When Jeff Rose enrolled in college, he didn’t need to take out student loans. As an enlisted U.S. Army National Guardsman, his tuition and fees were covered, and income from an additional part-time job covered his basic essentials.
Unfortunately, he took out student loans anyway. The interest rate was low, he reasoned, so why not? After filling out a simple form, the government sent him a check for $2,700 per semester. After repeating this a few times, Rose amassed $10,000 in unnecessary student loan debt.
He racked up another $8,000 in credit card debt, mostly fueling his shopping habit at The Buckle. (Hey, a guy’s gotta dress sharply, right?) He was $18,000 in the hole, with nothing to show for it.
Then came the laser eye surgery. And the engagement ring. All financed.
Fortunately, this soldier found a Battle Buddy: his wife Mandy. She urged him NOT to buy that flat-screen TV, encouraged him to find cheaper ways to have fun, and generally kept him in check. By the time he deployed to combat in Iraq, the couple was ready to launch Operation Debt Free.
“… many of our phone conversations during my time in Iraq involved discussing the progress towards our (debt-payoff and savings) goals,” Rose says.
He was fighting two battles: one with enemy combatants carrying AK-47’s, and one with easy credit and low monthly payments.
Basic Training For Your Finances
Rose, who is now a certified financial planner, recently published the book Soldier of Finance to teach people how to apply military combat training to their financial lives.
The book is Basic Training for money. Rose teaches his readers how to climb out of debt, build credit, prepare a budget, and start a FRAGO fund (Financial Reserves + Goal Fund – like an emergency fund to the extreme).
“A general cannot coordinate the movements of an army without knowing where the enemy is, how strong he is, and the direction in which he is heading,” Rose says. When the enemy is debt, the battle takes a new direction.
Rose laces the military analogy through every battle on the finance front. He equates searching for landmines with finding errors on your credit report. He compares buying an Army Ranger badge (if you aren’t qualified to wear it) with keeping up with the Joneses. In the Army, your roster number identifies you; in the civilian world, your credit score defines you.
Towards the end of the book, he approaches Advanced Individual Training. He walks his readers through Investing 101 with sections on compounding interest, market volatility, and choosing an advisor. He discusses Roth IRA’s, different types of mortgages, and the importance of giving.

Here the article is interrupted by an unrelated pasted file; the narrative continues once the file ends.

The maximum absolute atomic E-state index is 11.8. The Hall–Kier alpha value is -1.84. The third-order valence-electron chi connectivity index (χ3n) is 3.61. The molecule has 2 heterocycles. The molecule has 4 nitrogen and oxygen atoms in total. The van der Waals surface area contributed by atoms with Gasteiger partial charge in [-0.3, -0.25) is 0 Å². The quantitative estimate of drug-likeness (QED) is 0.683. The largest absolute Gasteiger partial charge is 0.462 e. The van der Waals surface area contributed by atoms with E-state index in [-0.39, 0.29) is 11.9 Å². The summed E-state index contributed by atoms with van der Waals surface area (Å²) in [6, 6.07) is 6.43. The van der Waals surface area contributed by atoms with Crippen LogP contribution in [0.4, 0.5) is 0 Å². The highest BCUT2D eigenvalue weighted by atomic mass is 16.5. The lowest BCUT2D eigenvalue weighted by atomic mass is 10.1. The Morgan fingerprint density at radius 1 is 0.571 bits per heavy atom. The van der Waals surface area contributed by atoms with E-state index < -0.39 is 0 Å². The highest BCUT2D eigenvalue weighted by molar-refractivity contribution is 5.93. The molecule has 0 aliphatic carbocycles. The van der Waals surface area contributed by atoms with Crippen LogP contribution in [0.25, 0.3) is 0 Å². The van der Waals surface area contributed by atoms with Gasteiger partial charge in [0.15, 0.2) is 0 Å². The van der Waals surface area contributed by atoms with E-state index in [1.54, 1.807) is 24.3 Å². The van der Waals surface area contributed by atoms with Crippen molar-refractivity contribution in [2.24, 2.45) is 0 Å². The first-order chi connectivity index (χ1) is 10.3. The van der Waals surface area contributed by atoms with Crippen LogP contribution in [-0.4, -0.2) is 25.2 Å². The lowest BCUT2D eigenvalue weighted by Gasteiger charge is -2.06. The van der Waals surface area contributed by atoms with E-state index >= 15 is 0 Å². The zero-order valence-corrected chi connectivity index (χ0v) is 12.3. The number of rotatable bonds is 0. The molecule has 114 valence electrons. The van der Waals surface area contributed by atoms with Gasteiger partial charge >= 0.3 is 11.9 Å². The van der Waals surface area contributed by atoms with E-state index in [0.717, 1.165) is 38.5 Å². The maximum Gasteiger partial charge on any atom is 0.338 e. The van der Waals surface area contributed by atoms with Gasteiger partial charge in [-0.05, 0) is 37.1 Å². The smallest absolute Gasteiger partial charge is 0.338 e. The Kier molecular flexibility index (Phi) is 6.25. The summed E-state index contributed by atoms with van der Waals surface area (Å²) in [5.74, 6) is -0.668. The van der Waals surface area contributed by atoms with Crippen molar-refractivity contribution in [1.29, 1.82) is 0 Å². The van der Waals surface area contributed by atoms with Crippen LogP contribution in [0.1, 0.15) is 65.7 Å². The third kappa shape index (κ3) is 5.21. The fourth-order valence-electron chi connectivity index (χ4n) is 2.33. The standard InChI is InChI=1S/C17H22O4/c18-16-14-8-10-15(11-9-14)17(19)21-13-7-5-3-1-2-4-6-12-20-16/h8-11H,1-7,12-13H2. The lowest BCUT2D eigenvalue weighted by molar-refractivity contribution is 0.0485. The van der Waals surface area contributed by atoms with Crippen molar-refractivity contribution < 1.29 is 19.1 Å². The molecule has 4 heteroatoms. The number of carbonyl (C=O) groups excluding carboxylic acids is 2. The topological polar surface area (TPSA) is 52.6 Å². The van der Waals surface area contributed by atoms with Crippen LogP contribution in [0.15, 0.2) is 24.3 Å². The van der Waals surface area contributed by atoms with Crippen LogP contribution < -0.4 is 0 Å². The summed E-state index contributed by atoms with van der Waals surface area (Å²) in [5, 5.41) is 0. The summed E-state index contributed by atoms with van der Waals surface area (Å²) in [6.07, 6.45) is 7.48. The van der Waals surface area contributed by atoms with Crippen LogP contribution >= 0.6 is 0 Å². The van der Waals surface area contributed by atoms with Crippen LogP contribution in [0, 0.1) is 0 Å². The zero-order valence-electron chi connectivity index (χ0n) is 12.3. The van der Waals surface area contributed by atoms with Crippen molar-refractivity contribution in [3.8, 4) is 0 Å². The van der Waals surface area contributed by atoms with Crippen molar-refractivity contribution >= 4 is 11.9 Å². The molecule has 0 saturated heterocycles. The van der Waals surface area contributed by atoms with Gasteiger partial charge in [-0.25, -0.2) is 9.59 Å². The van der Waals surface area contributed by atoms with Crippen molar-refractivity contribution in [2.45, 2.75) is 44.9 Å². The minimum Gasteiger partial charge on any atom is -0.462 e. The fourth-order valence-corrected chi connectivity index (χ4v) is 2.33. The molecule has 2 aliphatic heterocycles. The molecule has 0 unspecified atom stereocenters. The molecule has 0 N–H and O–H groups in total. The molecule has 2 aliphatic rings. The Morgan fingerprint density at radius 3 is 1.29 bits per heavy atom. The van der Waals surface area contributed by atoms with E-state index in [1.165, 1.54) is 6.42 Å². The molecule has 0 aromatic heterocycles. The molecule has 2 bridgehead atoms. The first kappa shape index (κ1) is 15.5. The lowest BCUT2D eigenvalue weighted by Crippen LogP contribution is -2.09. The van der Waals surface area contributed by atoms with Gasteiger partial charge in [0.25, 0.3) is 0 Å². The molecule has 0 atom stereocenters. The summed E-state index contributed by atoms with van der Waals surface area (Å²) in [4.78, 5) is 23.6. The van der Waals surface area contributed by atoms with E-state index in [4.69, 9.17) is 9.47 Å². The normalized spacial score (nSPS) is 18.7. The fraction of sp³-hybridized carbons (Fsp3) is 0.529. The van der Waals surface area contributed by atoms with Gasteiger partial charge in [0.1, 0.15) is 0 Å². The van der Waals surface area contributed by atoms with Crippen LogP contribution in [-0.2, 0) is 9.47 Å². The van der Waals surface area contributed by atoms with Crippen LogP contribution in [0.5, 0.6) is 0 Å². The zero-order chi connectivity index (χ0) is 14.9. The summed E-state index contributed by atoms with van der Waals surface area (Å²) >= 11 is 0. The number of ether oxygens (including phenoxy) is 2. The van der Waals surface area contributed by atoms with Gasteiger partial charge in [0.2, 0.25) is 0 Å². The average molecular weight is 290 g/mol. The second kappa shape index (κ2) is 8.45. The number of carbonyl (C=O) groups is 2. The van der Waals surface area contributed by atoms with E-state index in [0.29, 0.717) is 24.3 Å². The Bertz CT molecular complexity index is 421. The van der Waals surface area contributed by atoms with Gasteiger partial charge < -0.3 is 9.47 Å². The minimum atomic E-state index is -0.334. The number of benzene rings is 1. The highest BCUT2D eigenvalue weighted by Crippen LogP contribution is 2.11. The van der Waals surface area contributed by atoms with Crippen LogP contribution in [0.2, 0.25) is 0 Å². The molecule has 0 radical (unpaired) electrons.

The best parts of the book, in my opinion, are the (sometimes gutwrenching) personal stories he shares, particularly the tales about his family.
Both his parents (separately) declared bankruptcy, Rose reveals. (I’ve been following him online for years, and I never knew that tidbit until I read his book).
His father had a list of credit cards with high balances, each of which carried 20 to 30 percent APR’s. He would take cash advances from one credit card to make the minimum payment on another credit card.
He would ask his son for money – at one point, borrowing as much as $8,000 — and when he realized that he couldn’t pay his son back, he took out a life insurance policy and named his son the beneficiary, so that Rose could receive some type of estate.
Roses’ mother was more fortunate. She sold her Los Angeles home at the peak of the market, downsizing into a Las Vegas retirement home that she purchased in cash.
Unfortunately, her story didn’t end happily ever after. She started flipping houses, leveraged into three investment properties, and was caught holding the bag when the real estate bubble burst.
Anyone who follows Roses’ blog knows that he has no qualms about being up-close-and-personal with his audience. In this book, he kicks that openness up a level.
You’ll learn about his fears, tears, victories and defeats. You’ll discover a whole new world of military slang (which can be quite colorful!) Most importantly, you’ll get a sense of the coordination, offensive and support you’ll need to conquer debt and liberate yourself from paycheck-to-paycheck living.
This Book is for You If: You’re in debt, living on the edge, or stressed about cash.
This Book is NOT for You If: You’re searching for advanced investing lessons. This book is about surviving the battlefield, not becoming the next Commander-in-Chief.
Check out Soldier of Finance by Jeff Rose, a Certified Financial Planner and Iraq War combat veteran.
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